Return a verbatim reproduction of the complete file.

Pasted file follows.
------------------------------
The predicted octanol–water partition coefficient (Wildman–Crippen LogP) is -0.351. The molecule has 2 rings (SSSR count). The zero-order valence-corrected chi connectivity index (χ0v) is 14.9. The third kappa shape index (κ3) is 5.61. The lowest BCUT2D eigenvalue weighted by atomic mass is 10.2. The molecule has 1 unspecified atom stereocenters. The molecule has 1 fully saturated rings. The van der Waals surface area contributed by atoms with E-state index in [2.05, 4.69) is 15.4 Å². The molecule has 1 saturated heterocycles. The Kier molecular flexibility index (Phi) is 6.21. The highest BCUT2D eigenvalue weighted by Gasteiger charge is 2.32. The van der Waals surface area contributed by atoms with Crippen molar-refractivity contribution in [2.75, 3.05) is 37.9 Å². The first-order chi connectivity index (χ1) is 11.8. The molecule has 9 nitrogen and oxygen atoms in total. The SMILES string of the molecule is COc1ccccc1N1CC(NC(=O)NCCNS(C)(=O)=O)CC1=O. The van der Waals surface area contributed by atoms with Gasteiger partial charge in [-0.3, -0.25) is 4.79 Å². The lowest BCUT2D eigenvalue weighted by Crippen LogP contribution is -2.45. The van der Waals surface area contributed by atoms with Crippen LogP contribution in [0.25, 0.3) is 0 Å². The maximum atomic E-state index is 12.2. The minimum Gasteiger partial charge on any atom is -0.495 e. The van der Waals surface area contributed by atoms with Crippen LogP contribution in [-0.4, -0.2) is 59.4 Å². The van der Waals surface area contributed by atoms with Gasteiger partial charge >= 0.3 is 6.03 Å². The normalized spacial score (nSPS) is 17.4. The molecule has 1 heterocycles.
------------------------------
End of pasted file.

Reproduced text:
The predicted octanol–water partition coefficient (Wildman–Crippen LogP) is -0.351. The molecule has 2 rings (SSSR count). The zero-order valence-corrected chi connectivity index (χ0v) is 14.9. The third kappa shape index (κ3) is 5.61. The lowest BCUT2D eigenvalue weighted by atomic mass is 10.2. The molecule has 1 unspecified atom stereocenters. The molecule has 1 fully saturated rings. The van der Waals surface area contributed by atoms with E-state index in [2.05, 4.69) is 15.4 Å². The molecule has 1 saturated heterocycles. The Kier molecular flexibility index (Phi) is 6.21. The highest BCUT2D eigenvalue weighted by Gasteiger charge is 2.32. The van der Waals surface area contributed by atoms with Crippen molar-refractivity contribution in [2.75, 3.05) is 37.9 Å². The first-order chi connectivity index (χ1) is 11.8. The molecule has 9 nitrogen and oxygen atoms in total. The SMILES string of the molecule is COc1ccccc1N1CC(NC(=O)NCCNS(C)(=O)=O)CC1=O. The van der Waals surface area contributed by atoms with Gasteiger partial charge in [-0.3, -0.25) is 4.79 Å². The lowest BCUT2D eigenvalue weighted by Crippen LogP contribution is -2.45. The van der Waals surface area contributed by atoms with Crippen LogP contribution in [0.25, 0.3) is 0 Å². The maximum atomic E-state index is 12.2. The minimum Gasteiger partial charge on any atom is -0.495 e. The van der Waals surface area contributed by atoms with Crippen LogP contribution in [-0.4, -0.2) is 59.4 Å². The van der Waals surface area contributed by atoms with Gasteiger partial charge >= 0.3 is 6.03 Å². The normalized spacial score (nSPS) is 17.4. The molecule has 1 heterocycles.